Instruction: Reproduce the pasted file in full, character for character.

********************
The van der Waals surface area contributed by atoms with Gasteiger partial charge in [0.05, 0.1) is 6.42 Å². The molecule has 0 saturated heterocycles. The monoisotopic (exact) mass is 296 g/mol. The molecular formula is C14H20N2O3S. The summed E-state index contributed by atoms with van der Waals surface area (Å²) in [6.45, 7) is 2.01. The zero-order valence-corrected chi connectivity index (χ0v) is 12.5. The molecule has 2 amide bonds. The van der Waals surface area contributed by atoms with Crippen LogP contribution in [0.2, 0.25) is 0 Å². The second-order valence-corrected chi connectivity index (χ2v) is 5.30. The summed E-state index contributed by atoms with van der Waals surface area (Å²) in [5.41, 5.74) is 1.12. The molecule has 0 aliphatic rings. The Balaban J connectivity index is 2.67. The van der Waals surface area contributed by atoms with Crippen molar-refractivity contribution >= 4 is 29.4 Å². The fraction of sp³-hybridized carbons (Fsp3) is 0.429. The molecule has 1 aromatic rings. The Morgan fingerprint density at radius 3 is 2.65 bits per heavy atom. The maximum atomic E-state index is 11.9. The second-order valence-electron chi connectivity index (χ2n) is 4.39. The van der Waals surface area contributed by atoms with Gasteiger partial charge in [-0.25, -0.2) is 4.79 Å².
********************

The van der Waals surface area contributed by atoms with Gasteiger partial charge in [0.05, 0.1) is 6.42 Å². The molecule has 0 saturated heterocycles. The monoisotopic (exact) mass is 296 g/mol. The molecular formula is C14H20N2O3S. The summed E-state index contributed by atoms with van der Waals surface area (Å²) in [6.45, 7) is 2.01. The zero-order valence-corrected chi connectivity index (χ0v) is 12.5. The molecule has 2 amide bonds. The van der Waals surface area contributed by atoms with Crippen LogP contribution in [0.2, 0.25) is 0 Å². The second-order valence-corrected chi connectivity index (χ2v) is 5.30. The summed E-state index contributed by atoms with van der Waals surface area (Å²) in [5.41, 5.74) is 1.12. The molecule has 0 aliphatic rings. The Balaban J connectivity index is 2.67. The van der Waals surface area contributed by atoms with Crippen molar-refractivity contribution >= 4 is 29.4 Å². The fraction of sp³-hybridized carbons (Fsp3) is 0.429. The molecule has 1 aromatic rings. The Morgan fingerprint density at radius 3 is 2.65 bits per heavy atom. The maximum atomic E-state index is 11.9. The second-order valence-electron chi connectivity index (χ2n) is 4.39. The van der Waals surface area contributed by atoms with Gasteiger partial charge in [-0.25, -0.2) is 4.79 Å².